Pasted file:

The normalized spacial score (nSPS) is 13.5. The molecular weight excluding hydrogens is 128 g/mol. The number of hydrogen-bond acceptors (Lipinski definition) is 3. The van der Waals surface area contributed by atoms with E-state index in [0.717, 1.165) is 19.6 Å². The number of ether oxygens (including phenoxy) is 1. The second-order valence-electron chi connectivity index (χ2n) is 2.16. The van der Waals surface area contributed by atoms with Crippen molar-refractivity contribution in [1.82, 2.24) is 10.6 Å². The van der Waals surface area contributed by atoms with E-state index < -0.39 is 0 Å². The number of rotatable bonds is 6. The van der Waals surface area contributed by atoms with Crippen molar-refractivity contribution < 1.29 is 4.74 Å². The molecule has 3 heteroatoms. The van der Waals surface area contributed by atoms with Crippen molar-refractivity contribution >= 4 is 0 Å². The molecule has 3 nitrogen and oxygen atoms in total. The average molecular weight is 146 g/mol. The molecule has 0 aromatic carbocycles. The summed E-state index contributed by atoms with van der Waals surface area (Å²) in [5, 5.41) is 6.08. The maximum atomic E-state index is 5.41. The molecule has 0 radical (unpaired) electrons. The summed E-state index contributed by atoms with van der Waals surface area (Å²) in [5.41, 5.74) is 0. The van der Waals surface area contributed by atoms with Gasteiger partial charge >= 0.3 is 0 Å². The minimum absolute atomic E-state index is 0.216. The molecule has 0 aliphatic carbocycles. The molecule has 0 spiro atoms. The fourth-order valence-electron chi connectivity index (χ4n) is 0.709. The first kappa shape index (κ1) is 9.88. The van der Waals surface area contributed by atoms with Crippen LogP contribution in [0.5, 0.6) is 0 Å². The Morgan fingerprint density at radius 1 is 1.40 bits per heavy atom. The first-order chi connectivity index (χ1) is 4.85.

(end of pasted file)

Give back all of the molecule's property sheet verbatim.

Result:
The normalized spacial score (nSPS) is 13.5. The molecular weight excluding hydrogens is 128 g/mol. The number of hydrogen-bond acceptors (Lipinski definition) is 3. The van der Waals surface area contributed by atoms with E-state index in [0.717, 1.165) is 19.6 Å². The number of ether oxygens (including phenoxy) is 1. The second-order valence-electron chi connectivity index (χ2n) is 2.16. The van der Waals surface area contributed by atoms with Crippen molar-refractivity contribution in [1.82, 2.24) is 10.6 Å². The van der Waals surface area contributed by atoms with E-state index < -0.39 is 0 Å². The number of rotatable bonds is 6. The van der Waals surface area contributed by atoms with Crippen molar-refractivity contribution < 1.29 is 4.74 Å². The molecule has 3 heteroatoms. The van der Waals surface area contributed by atoms with Crippen molar-refractivity contribution >= 4 is 0 Å². The molecule has 3 nitrogen and oxygen atoms in total. The average molecular weight is 146 g/mol. The molecule has 0 aromatic carbocycles. The summed E-state index contributed by atoms with van der Waals surface area (Å²) in [5, 5.41) is 6.08. The maximum atomic E-state index is 5.41. The molecule has 0 radical (unpaired) electrons. The summed E-state index contributed by atoms with van der Waals surface area (Å²) in [5.41, 5.74) is 0. The van der Waals surface area contributed by atoms with Gasteiger partial charge >= 0.3 is 0 Å². The minimum absolute atomic E-state index is 0.216. The molecule has 0 aliphatic carbocycles. The molecule has 0 spiro atoms. The fourth-order valence-electron chi connectivity index (χ4n) is 0.709. The first kappa shape index (κ1) is 9.88. The van der Waals surface area contributed by atoms with Crippen LogP contribution in [0.5, 0.6) is 0 Å². The Morgan fingerprint density at radius 1 is 1.40 bits per heavy atom. The first-order chi connectivity index (χ1) is 4.85.